Similar strategies have been considered by other companies within the metal mining and producing industry. Rio Tinto (NYSE: RIO), mostly known as a mining company, has been seeking to sell some of its aluminum smelting assets that it obtained from its 2007 acquisition of Alcan Inc., a former competitor of Alcoa. This would allow Rio Tinto to focus more on mining, its principal operation and the strongest part of its business. It is also true that not all iron ore mining companies intend to own steel plants and not all steel makers operate their own iron ore mines. Of course it’s desirable that certain arrangements are made between the two parties to ensure easier sale of and access to the raw ore. Given that Alcoa already co-owns some of its aluminum ore mining interests with mining companies including Rio Tinto, a potential spinning off of its other mining and refinery operations as independent entities won’t affect the company’s raw material access. Rather, such a corporate restructuring could put financial pressure on Alcoa’s mining and refining units now that they would be totally on their own without internal subsidies.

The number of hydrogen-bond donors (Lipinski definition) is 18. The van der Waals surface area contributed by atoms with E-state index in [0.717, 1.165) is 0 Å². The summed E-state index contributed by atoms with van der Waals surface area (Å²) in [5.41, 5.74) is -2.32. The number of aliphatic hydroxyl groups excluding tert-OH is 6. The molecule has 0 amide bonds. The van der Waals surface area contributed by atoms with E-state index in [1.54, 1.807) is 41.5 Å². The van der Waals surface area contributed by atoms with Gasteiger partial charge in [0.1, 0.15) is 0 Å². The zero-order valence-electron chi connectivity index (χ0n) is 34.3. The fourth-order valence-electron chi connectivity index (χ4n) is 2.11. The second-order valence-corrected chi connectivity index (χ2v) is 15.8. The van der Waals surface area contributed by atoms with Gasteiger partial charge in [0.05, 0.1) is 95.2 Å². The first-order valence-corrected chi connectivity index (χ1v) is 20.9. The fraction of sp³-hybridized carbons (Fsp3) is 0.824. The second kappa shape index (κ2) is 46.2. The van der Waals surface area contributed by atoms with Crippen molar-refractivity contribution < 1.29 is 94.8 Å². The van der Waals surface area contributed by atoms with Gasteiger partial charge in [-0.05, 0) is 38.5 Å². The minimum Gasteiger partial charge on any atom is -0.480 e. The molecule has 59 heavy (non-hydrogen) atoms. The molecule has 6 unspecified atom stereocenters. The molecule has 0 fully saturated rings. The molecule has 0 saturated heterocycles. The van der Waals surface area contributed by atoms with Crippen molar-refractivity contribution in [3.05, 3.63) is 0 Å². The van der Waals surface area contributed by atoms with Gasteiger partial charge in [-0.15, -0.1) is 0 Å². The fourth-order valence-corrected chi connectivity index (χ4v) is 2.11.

After over 120 years in business, there is no doubt that Alcoa has become increasingly complex and thus more challenging to manage. Operation inefficiencies have led to lower profit margins and poorer return on equity, inhibiting price advance of its stock. Until Alcoa addresses some of the structural issues in its business, investors should take heed that not every good-name stock guarantees good rates of returns.